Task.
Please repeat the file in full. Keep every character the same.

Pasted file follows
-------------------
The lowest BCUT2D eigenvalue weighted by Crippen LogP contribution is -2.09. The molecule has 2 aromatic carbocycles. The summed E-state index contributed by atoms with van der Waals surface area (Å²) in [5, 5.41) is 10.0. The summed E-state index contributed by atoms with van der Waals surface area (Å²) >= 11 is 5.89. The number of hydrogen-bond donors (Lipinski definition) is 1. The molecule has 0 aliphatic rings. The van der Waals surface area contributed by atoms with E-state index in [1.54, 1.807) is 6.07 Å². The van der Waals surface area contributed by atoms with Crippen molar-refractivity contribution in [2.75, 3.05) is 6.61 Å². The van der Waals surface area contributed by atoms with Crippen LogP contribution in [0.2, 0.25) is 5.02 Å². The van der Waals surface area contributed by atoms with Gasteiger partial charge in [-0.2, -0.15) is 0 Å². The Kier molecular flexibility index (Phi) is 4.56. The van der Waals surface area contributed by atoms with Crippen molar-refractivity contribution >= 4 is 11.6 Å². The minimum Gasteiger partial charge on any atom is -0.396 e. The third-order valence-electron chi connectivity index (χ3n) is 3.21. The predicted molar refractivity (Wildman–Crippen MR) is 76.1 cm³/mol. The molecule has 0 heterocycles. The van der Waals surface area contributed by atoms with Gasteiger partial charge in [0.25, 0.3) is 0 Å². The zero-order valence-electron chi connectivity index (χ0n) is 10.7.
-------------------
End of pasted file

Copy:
The lowest BCUT2D eigenvalue weighted by Crippen LogP contribution is -2.09. The molecule has 2 aromatic carbocycles. The summed E-state index contributed by atoms with van der Waals surface area (Å²) in [5, 5.41) is 10.0. The summed E-state index contributed by atoms with van der Waals surface area (Å²) >= 11 is 5.89. The number of hydrogen-bond donors (Lipinski definition) is 1. The molecule has 0 aliphatic rings. The van der Waals surface area contributed by atoms with E-state index in [1.54, 1.807) is 6.07 Å². The van der Waals surface area contributed by atoms with Crippen molar-refractivity contribution in [2.75, 3.05) is 6.61 Å². The van der Waals surface area contributed by atoms with Crippen LogP contribution in [0.2, 0.25) is 5.02 Å². The van der Waals surface area contributed by atoms with Gasteiger partial charge in [-0.2, -0.15) is 0 Å². The Kier molecular flexibility index (Phi) is 4.56. The van der Waals surface area contributed by atoms with Crippen molar-refractivity contribution >= 4 is 11.6 Å². The minimum Gasteiger partial charge on any atom is -0.396 e. The third-order valence-electron chi connectivity index (χ3n) is 3.21. The predicted molar refractivity (Wildman–Crippen MR) is 76.1 cm³/mol. The molecule has 0 heterocycles. The van der Waals surface area contributed by atoms with Gasteiger partial charge in [0.25, 0.3) is 0 Å². The zero-order valence-electron chi connectivity index (χ0n) is 10.7.